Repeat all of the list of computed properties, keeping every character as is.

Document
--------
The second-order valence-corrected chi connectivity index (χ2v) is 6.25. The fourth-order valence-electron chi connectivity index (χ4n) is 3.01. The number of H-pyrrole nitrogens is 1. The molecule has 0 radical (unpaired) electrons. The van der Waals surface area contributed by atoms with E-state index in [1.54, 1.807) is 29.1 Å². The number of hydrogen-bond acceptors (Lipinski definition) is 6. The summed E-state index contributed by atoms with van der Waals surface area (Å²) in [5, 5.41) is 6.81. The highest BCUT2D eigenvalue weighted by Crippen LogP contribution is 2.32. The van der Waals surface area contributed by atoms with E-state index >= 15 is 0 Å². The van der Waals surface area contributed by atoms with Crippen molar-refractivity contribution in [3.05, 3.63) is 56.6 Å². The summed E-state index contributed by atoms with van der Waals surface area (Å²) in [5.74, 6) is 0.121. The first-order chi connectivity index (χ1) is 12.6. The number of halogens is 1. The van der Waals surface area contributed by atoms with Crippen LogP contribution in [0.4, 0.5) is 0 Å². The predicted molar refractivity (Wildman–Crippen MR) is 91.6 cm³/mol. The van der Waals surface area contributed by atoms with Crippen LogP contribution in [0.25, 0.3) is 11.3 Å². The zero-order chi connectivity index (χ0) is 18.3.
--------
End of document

The second-order valence-corrected chi connectivity index (χ2v) is 6.25. The fourth-order valence-electron chi connectivity index (χ4n) is 3.01. The number of H-pyrrole nitrogens is 1. The molecule has 0 radical (unpaired) electrons. The van der Waals surface area contributed by atoms with E-state index in [1.54, 1.807) is 29.1 Å². The number of hydrogen-bond acceptors (Lipinski definition) is 6. The summed E-state index contributed by atoms with van der Waals surface area (Å²) in [5, 5.41) is 6.81. The highest BCUT2D eigenvalue weighted by Crippen LogP contribution is 2.32. The van der Waals surface area contributed by atoms with E-state index >= 15 is 0 Å². The van der Waals surface area contributed by atoms with Crippen molar-refractivity contribution in [3.05, 3.63) is 56.6 Å². The summed E-state index contributed by atoms with van der Waals surface area (Å²) in [5.74, 6) is 0.121. The first-order chi connectivity index (χ1) is 12.6. The number of halogens is 1. The van der Waals surface area contributed by atoms with Crippen LogP contribution in [0.4, 0.5) is 0 Å². The predicted molar refractivity (Wildman–Crippen MR) is 91.6 cm³/mol. The van der Waals surface area contributed by atoms with Crippen LogP contribution in [0.25, 0.3) is 11.3 Å². The zero-order chi connectivity index (χ0) is 18.3.